The title is not a backhanded compliment. It is a front-handed compliment. The Women’s Revue is okay. It’s SO okay! The Women’s Revue is okay, but that’s not all it is. It is also very, very fun.
The show is a delightful celebration of mediocrity. If you’re looking for a Broadway production, you may want to look in Kambri instead for whatever large, acclaimed act it has managed to entice into its profit margin. Part of the reason why Broke Bitch Mountain is mediocre is simply because of its genre. It’s operated on the budget of a student organisation, and the entire production is written by members of the Revue, a massive and applaudable feat in itself.
I got exactly what I expected to see: people in handmade props and dollar store wigs performing their hearts out.
First, let’s talk about the band, who had their own stash of snacks. I am offered a sour worm upon approaching them to chat. I found out that some of them do this out of a love of performance. Others have been lovingly coerced into playing instead. The experience for them has been full of light and laughs. The band found different reasons for performing compared to the cast. There isn’t a single person in the band who considers themselves a new hand at this. For them, it’s about a chance to peacock a little (it’s hard to casually stumble upon a saxophone to show off your skills) and simply enjoy playing music with other people. It’s a group of people who find it more fun to play together. The band promises and delivers the most polished aspect of the entire performance.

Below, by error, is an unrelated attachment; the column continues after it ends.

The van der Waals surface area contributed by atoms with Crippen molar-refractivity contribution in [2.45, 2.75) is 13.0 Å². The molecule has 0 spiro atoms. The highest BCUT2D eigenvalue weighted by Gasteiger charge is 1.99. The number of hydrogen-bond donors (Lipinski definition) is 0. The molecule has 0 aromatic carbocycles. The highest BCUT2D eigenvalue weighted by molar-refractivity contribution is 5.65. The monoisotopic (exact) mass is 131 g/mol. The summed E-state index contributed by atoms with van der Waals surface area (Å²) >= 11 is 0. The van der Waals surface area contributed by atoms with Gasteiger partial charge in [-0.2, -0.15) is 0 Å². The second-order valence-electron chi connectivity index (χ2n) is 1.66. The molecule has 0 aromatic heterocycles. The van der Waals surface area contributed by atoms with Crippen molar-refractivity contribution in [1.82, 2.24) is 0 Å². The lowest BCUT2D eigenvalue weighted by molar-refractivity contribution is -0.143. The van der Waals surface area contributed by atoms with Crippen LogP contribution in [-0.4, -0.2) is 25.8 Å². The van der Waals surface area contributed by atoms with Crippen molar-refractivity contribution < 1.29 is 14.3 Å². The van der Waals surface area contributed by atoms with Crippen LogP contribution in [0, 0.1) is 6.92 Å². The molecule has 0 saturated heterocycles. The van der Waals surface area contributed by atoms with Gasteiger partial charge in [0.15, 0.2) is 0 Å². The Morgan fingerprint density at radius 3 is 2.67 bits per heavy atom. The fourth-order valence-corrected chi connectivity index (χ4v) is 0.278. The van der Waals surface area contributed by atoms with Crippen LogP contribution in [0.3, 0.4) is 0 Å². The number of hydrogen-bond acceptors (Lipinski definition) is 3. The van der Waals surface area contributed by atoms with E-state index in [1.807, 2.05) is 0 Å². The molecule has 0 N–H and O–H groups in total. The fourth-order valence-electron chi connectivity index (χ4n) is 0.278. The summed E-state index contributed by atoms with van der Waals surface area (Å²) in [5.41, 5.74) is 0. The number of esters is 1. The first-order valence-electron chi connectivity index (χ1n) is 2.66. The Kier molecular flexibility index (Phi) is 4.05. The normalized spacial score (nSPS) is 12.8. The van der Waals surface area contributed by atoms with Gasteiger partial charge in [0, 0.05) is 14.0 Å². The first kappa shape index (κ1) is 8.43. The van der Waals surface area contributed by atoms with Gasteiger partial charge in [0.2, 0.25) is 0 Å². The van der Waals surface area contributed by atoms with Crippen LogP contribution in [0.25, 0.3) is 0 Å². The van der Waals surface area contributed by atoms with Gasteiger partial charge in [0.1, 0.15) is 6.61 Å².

There’s a genuine love in all these skits that comes throughout the Revue. They’ve been written from scratch by a large variety of the cast, directors, band and even those who have come to the writing workshops without being in the show. I dithered around the cast and crew of women’s revue for their tech and dress rehearsals like a colourful spectre haunting Kambri. There were nervous shuffles of feet and a colourful tale about the threat of a wet pillow as coercion to join the cast as I asked to take interviews. Soon after though, everyone relaxed more.
An autonomous space feels more comfortable and welcoming in many senses. It feels more relaxed. Critically, it allows people to try something new and be bad at it, like comedy writing. For many, this was their first experience in performing and writing comedy. Given how male-dominated the comedy space is, many echoed that it was more comfortable to pitch ideas and to let themselves feel funny in a group like the Women’s Revue. And many people told me with sincere warmth in eyes ringed with stage make-up – there’s no pressure to be good at being funny. It’s a collaborative process with a group of kind, non-judgemental and supportive people who are there to fall back on when you’re not so confident in your ideas.
One girl magics out a container of homemade brownies. It’s easy to see how you can grow out of the fear of mistake-making mediocrity into magical mediocrity-fuelled passion in an environment like this.
Now, it’s false advertising to say that the Women’s Revue delivered 100 percent on the supposition of being bad at their craft. Disappointingly, several musical parodies will indeed be stuck in my head. The yeast infection song will be with me for two years (watch the show, and you’ll get it. The reference, not the infection).